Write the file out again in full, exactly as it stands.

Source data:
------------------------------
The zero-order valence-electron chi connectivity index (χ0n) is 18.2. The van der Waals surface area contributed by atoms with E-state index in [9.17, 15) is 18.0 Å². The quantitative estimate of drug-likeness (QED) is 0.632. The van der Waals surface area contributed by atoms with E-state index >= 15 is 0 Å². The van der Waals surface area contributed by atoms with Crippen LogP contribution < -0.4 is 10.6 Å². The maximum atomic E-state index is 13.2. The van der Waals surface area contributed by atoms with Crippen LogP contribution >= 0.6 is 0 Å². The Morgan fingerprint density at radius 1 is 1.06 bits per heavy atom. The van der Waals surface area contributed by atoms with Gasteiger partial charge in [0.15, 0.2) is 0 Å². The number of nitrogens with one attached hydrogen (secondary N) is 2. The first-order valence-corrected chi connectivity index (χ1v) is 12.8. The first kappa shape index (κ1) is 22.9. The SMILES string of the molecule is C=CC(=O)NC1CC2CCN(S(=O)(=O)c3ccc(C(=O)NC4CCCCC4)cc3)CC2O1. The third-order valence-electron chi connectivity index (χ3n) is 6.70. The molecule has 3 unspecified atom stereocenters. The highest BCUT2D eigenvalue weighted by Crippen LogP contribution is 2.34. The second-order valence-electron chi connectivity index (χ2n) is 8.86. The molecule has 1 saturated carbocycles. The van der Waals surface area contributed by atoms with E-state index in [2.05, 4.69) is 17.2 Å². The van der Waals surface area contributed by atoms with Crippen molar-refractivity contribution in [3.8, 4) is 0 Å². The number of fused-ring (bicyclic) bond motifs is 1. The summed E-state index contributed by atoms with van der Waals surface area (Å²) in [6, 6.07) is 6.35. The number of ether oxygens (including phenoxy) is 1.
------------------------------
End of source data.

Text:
The zero-order valence-electron chi connectivity index (χ0n) is 18.2. The van der Waals surface area contributed by atoms with E-state index in [9.17, 15) is 18.0 Å². The quantitative estimate of drug-likeness (QED) is 0.632. The van der Waals surface area contributed by atoms with E-state index >= 15 is 0 Å². The van der Waals surface area contributed by atoms with Crippen LogP contribution < -0.4 is 10.6 Å². The maximum atomic E-state index is 13.2. The van der Waals surface area contributed by atoms with Crippen LogP contribution >= 0.6 is 0 Å². The Morgan fingerprint density at radius 1 is 1.06 bits per heavy atom. The van der Waals surface area contributed by atoms with Gasteiger partial charge in [0.15, 0.2) is 0 Å². The number of nitrogens with one attached hydrogen (secondary N) is 2. The first-order valence-corrected chi connectivity index (χ1v) is 12.8. The first kappa shape index (κ1) is 22.9. The SMILES string of the molecule is C=CC(=O)NC1CC2CCN(S(=O)(=O)c3ccc(C(=O)NC4CCCCC4)cc3)CC2O1. The third-order valence-electron chi connectivity index (χ3n) is 6.70. The molecule has 3 unspecified atom stereocenters. The highest BCUT2D eigenvalue weighted by Crippen LogP contribution is 2.34. The second-order valence-electron chi connectivity index (χ2n) is 8.86. The molecule has 1 saturated carbocycles. The van der Waals surface area contributed by atoms with E-state index in [2.05, 4.69) is 17.2 Å². The van der Waals surface area contributed by atoms with Crippen molar-refractivity contribution in [3.8, 4) is 0 Å². The number of fused-ring (bicyclic) bond motifs is 1. The summed E-state index contributed by atoms with van der Waals surface area (Å²) in [6, 6.07) is 6.35. The number of ether oxygens (including phenoxy) is 1.